Saturday, March 8, 2014

Digital Empathy: How Modern Maps Are Charting A Personal Cartography

Source: Historypin
When most people think about maps, they think of social studies worksheets or antique dealers. They might also remember the avatar on their Waze app or the time they got lost in Amish country.

In truth, maps are emblematic of mankind. The act of mapping is about trying to locate oneself within a geography of space and emotion. The human impulse to pinpoint "place" is about giving order to a complex topography of physicality and personality.

Today, easy access to data and technology has opened a door to a new host of personal map renderings. Interactive, customizable tools allow individuals to create a visualization of his or her own depiction. For this reason, maps are the new meme, more prolific than ever.

In fact, the Wired article, "Uncharted territory: amateur cartographers fight to put their communities on the map," highlights a crowdsourced project called OpenStreetMap that aims to compete with Google's "authoritarian" "agenda" by putting the power of place back in the hands of local inhabitants.

Source: Mapline

Source: Historypin
One of our favorite initiatives is Historypin. This site (and mobile app) overlays historical photos on top of contemporary maps. Users can explore how their home town looked in past centuries, or they can compare snapshots of a same location across time. With searchable archives by both setting and time, students can comb through the existing collection or upload their own contributions.

Source: Stately
For designers and programmers, another clever tool is Stately. Stately is a symbol font. A simple keystroke of an uppercase or lowercase letter generates each state on the screen, sized and positioned perfectly within a scaled map of the United States. As a font, the states can be sized and colored to meet any specification. This ease and flexibility are perfect for rendering infographics, and they also invite possibilities for shaded regions of colonial development or visualized statistics from the Census.

Another data-rich resource is Mapline, formerly known as Topo.ly. This tool allows anyone to build a map from Microsoft Excel spreadsheet data. Major companies use Mapline to visualize store locations on their web pages. Journalists build heat maps of trends and figures. Political scientists drill down on electoral results and polling statistics. For their part, students can take advantage of our favorite reference series, The Almanac Of American Life, to chart a changing America.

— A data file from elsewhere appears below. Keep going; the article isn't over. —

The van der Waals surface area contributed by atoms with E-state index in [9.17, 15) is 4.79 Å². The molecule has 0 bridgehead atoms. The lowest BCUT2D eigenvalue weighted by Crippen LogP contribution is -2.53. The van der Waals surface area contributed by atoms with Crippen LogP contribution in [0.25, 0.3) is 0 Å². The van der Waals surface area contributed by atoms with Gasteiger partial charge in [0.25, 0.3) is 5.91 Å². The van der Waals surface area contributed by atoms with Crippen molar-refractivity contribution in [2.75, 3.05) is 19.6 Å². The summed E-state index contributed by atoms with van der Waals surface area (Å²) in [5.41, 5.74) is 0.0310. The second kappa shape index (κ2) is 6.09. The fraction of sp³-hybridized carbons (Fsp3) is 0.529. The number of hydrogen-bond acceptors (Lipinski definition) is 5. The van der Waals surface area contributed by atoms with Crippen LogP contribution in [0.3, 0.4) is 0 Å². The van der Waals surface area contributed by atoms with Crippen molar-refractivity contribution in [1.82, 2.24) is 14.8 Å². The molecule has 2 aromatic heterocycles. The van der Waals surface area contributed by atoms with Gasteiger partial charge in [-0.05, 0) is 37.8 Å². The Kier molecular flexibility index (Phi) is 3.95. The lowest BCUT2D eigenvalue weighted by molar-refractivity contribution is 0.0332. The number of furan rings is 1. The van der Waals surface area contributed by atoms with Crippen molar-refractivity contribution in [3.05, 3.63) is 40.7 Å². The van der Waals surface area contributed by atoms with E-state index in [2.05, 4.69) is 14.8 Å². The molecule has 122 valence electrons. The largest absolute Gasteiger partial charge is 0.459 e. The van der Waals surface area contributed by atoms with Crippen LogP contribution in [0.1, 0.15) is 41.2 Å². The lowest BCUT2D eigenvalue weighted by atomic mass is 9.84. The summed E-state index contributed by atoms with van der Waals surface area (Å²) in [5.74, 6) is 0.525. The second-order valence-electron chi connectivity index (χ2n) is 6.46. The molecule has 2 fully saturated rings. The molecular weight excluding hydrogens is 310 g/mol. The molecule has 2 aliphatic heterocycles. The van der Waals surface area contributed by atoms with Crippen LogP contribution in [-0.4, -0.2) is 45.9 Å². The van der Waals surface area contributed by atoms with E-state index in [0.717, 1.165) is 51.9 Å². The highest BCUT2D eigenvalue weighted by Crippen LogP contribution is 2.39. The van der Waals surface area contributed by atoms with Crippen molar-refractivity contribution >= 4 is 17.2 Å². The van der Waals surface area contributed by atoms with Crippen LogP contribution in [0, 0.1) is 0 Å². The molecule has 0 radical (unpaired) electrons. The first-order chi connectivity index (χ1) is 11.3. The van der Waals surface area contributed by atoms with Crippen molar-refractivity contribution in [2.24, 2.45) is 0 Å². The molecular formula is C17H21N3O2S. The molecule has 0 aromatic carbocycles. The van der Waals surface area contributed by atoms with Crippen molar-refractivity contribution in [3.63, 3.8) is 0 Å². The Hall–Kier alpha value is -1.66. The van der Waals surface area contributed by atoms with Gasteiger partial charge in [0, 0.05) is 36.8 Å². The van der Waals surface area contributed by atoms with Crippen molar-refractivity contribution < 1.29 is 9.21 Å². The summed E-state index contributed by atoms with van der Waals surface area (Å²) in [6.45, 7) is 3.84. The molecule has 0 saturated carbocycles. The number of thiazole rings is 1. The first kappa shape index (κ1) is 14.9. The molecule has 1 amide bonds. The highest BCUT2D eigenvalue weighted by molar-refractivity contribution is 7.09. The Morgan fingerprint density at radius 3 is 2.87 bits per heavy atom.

Source: Mapline
In related news, at this week's SXSWedu 2014 conference, tucked away in a corner of the Austin Convention Center, was an intriguing talk intended for teachers rather than edtech entrepreneurs. The presentation, "Learning With Digital And Participatory Maps," featured a panel of Guiliana Cucinelli, Claudia Silva, Debora Lui, and Andrew Lombana-Bermudez, who narrated the process of their scholarly research. Nestled within their lectures were a few gems of insight about the role that cartography plays in helping humans define themselves amid a chaotic world. Some takeaways were:

  • Personal geography explores memories, nostaligia, and playfulness
  • Active mapping brings out cultural identity through shared “third spaces”
  • Locative stories enhance connections to neighborhoods by archiving a community's history
  • Maps are not a product, a visual artifact, or a fixed entity to read for information -- they are a representation of truth as corrective of past injustices
  • Participatory maps engage real-world challenges and offer experiential, hands-on learning 
  • The study of geography fosters relational literacies, multimodal design, and critical thinking
  • Maps for centuries were top-down creations, made by the elite and pushed to the populace -- digital maps now subvert this hierarchy
Source: Stately

The tools featured below are incredibly useful for this kind of hands-on, experiential mapping. All of these applications tap into emerging digital technologies. Some of them involve a bit of programming know-how, while others are user-friendly smartphone apps:

Source: Logos of referenced sites


For other ideas on the new nature of mapping, check out:

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